A growing body of evidence suggests that mild, but regular, physical activity can be beneficial to neuronal survival and plasticity. This observation is especially important in older people. It is indeed clear that increasing age is associated with decreasing cognitive functions, and increasing risk of dementia. It has been reported for example that the number of deaths from Alzheimer’s disease (AD) increased by 68% from 2000 to 2010, in spite of a drastic reduction of mortality from cardiovascular disease and stroke [130]. In general, brain volume decreases with aging. Cognitive decline has been attributed to changes in both neuronal and non-neuronal populations within the CNS, including deterioration of the blood–brain barrier (BBB) [131]. Physical activity seems to ameliorate cognition processes, and counteract brain aging [132,133]. The cellular events responsible for these effects have been, however, only partially characterized.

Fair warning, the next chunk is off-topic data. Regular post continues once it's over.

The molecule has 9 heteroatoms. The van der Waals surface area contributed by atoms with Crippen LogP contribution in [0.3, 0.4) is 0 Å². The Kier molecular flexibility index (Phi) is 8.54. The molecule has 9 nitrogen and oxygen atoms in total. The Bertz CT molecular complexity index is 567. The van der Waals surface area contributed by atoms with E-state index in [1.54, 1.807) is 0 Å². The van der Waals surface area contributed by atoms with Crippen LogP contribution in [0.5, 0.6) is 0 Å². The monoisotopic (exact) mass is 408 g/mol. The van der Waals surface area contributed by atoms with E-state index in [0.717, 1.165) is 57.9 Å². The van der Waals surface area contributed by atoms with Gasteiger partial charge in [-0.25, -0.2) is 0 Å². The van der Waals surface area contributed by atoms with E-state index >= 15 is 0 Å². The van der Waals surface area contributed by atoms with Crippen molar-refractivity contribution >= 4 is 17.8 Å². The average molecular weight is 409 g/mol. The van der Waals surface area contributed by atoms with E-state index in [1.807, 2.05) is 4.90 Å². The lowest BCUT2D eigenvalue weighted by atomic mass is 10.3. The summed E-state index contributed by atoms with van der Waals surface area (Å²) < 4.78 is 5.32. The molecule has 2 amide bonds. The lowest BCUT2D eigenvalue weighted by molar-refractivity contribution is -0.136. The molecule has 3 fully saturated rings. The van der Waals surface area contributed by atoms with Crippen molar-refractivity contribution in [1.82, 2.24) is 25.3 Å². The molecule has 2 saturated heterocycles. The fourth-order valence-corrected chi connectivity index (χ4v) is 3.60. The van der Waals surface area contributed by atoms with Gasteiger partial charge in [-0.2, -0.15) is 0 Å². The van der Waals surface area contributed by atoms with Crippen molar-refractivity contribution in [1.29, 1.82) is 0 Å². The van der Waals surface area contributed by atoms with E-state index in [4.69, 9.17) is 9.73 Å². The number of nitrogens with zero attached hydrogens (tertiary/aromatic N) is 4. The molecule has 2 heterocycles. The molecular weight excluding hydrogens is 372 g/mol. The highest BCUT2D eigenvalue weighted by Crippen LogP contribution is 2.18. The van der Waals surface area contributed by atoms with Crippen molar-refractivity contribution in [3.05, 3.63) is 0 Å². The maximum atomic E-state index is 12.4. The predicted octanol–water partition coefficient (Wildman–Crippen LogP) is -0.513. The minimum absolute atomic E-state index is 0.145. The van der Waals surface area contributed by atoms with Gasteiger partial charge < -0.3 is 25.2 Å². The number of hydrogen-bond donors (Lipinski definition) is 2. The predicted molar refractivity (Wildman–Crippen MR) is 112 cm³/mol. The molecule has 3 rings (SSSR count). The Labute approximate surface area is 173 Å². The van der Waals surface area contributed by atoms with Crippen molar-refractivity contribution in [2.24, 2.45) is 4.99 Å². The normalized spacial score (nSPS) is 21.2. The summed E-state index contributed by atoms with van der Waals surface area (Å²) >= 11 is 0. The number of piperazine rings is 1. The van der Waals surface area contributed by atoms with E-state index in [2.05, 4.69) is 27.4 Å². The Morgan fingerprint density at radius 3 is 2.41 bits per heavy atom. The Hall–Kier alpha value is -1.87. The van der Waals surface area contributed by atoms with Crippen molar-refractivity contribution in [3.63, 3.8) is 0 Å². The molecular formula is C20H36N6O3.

As expected, during exercise, brain blood flow increases, and this elevation is due to an increase in cardiac output, but probably also to changes in brain metabolism [134]. For example, brain glycogen stored in astrocytes decreases during prolonged exercise with hypoglycemia, and this effect has been attributed to activation of the transduction pathways triggered by noradrenaline and serotonin [135,136,137]. By using an acute intense exercise model of swimming in rats, Matsui et al. [63] also showed that glycogen decreases also in the absence of hypoglycemia, and that its decrease associates with increased lactate in hippocampus, cerebellum, cortex and brain stem [63]. Since glycogen is essentially stored in astrocytes, it is likely that the increase of lactate is due to astrocytic activity. As mentioned, it has been suggested that astrocyte-neuron lactate transport is also important for memory formation [102,103,138]. Could lactate be the link between exercise and improvement of cognitive functions? One of the factors that link exercise and memory seems to be brain-derived neurotrophic factor (BDNF) [139,140,141]. Animal studies have shown that this neurotrophin is essential for long-term potentiation (LTP) and neuroplasticity [142,143,144]. Moreover, pharmacological blockade of BDNF expression hampers the ability to acquire and retain novel spatial information in rats exposed to exercise [145]. Notably, human studies have confirmed that circulating levels of BDNF are transiently increased with exercise [146,147]. Mild exercise can also stimulate hippocampal neurogenesis [148]. However, the biochemical mechanisms underlying the link between exercise-related peripheral BDNF increases and memory improvements in humans remain to be clarified. Two other growth factors are probably involved in the effects of exercise on neuroplasticity: insulin-like growth factor 1 (IGF-1) [149,150,151] and vascular endothelial growth factor (VEGF) [141]. VEGF could have a direct effect on BBB function and, in turn, on oxygen and glucose uptake to the brain, while, interestingly, both IGF-1 and BDNF seem to stimulate neurogenesis, through a signaling cascade that includes calmodulin-dependent protein kinase II (CAMK-II), an enzyme likely involved in long term potentiation [152,153]. CAMK-II is regulated by calcium ions and calmodulin (CaM). In neurons, CaM also interacts with small IQ domain proteins (SNIQ), such as neuromodulin, neurogranin, and PEP-19 [154,155,156,157]. SNIQ have the potential to modulate the amount/localization of calmodulin which can interact with, and activate CAMK-II. This raises the interesting possibility that IQ domain proteins might provide at least some of the still unknown regulatory links between calcium metabolism in the brain and cognitive functions, in both normal and pathological conditions. For example, CAMK-II might phosphorylate RNA-binding proteins which are part of pre-localized ribonucleoparticles (RNPs); phosphorylation of these proteins should then allow translation of specific mRNAs only at the level of activated synapses, thus participating in their potentiation [158]. Notably, at least one of the small IQ domain-containing proteins, PEP19, has been reported to be able to bind mRNA, in alternative to calmodulin [159].